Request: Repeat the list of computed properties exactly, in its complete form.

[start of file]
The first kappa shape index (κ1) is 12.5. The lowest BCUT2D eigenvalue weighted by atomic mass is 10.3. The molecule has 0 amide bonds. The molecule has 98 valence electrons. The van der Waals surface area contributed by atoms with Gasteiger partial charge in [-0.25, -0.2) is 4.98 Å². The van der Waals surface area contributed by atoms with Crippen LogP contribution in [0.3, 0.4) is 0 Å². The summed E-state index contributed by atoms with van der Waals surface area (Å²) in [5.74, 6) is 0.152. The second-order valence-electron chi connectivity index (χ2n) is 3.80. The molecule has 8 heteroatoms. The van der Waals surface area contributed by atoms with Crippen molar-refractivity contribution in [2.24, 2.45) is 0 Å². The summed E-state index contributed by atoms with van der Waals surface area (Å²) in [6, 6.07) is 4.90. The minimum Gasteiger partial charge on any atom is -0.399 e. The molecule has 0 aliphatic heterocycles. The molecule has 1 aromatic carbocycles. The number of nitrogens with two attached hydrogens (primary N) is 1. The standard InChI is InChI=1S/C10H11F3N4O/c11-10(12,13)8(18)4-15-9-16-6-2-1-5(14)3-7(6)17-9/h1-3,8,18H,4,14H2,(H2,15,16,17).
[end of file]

The first kappa shape index (κ1) is 12.5. The lowest BCUT2D eigenvalue weighted by atomic mass is 10.3. The molecule has 0 amide bonds. The molecule has 98 valence electrons. The van der Waals surface area contributed by atoms with Gasteiger partial charge in [-0.25, -0.2) is 4.98 Å². The van der Waals surface area contributed by atoms with Crippen LogP contribution in [0.3, 0.4) is 0 Å². The summed E-state index contributed by atoms with van der Waals surface area (Å²) in [5.74, 6) is 0.152. The second-order valence-electron chi connectivity index (χ2n) is 3.80. The molecule has 8 heteroatoms. The van der Waals surface area contributed by atoms with Crippen molar-refractivity contribution in [2.24, 2.45) is 0 Å². The summed E-state index contributed by atoms with van der Waals surface area (Å²) in [6, 6.07) is 4.90. The minimum Gasteiger partial charge on any atom is -0.399 e. The molecule has 0 aliphatic heterocycles. The molecule has 1 aromatic carbocycles. The number of nitrogens with two attached hydrogens (primary N) is 1. The standard InChI is InChI=1S/C10H11F3N4O/c11-10(12,13)8(18)4-15-9-16-6-2-1-5(14)3-7(6)17-9/h1-3,8,18H,4,14H2,(H2,15,16,17).